Roots in Appalachia

Capture

My Mullins family connection from L-R: Andrew Jackson Mullins, my great-great grandfather, David A.J. Mullins, my great grandfather, James Russell Mullins, my grandfather and Roscoe Mullins, my father.

When I started “Appalachian Chained”, I stepped outside my comfort zone.

I internalized a lot of issues, many of them dealing with Appalachia and life until after encouragement from friends and family, I decided to start putting them down online in the blog.

It hasn’t been easy writing the blog.  I’ve had to carefully choose subjects, sometimes I have ranted, other times, I have tried to combine my love for history, Appalachia and other interests together into the blog.

But this weekend, I’m getting ready to step outside my comfort zone once again, this time to speak on the life and times of my great-great grandfather and his place in Appalachian/Cumberland culture along with such names as “Devil John Wright, Doc Taylor, “The Red Fox of the Cumberlands”, The Melungeons, and much more.

And once again, I think I may have bitten off more than I can chew on these roots in Appalachia.

Continue reading

For some Appalachians, we’ve been in a bad mood for a long, long time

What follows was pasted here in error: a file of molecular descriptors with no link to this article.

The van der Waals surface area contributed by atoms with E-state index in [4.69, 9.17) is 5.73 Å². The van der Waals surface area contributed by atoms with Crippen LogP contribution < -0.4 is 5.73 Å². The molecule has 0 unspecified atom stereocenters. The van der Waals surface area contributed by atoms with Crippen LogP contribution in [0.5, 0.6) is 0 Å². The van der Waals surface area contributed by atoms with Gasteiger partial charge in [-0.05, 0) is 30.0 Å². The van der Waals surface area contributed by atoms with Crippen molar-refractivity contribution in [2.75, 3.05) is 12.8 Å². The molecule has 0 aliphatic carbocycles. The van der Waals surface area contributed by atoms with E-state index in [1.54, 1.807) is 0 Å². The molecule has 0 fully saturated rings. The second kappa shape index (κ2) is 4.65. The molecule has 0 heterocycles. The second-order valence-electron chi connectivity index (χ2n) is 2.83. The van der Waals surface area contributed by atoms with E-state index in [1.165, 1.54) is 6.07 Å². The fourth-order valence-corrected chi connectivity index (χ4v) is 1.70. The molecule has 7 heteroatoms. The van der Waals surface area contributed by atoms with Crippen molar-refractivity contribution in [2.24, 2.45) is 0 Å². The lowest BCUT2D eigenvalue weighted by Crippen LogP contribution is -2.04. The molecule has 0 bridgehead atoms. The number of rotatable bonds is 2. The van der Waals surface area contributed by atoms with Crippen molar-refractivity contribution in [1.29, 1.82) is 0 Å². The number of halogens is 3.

2015-09-14-1442219413-4801290-Closeup_of_protesters_at_Ginowan_protests_20091108Getting your feelings hurt in this day and age, is a very complex and sensitive subject.

In the days of old, you just puffed up, stuck your lip out and pouted about it until it got someone’s attention. These days, you have a blog, Twitter or you go out, protest, tear down a few statues, spit in someone’s face, wave a flag in the air, punch someone in the face, yell racial epithets at someone or worse, kill someone and then tell the public or the media that you were made that way because of society.

There are things I don’t like in this world, but that doesn’t give me the right to go and make a total ass of myself, go out and kill someone and in the name of what I am protesting about and say society made me that way.

Continue reading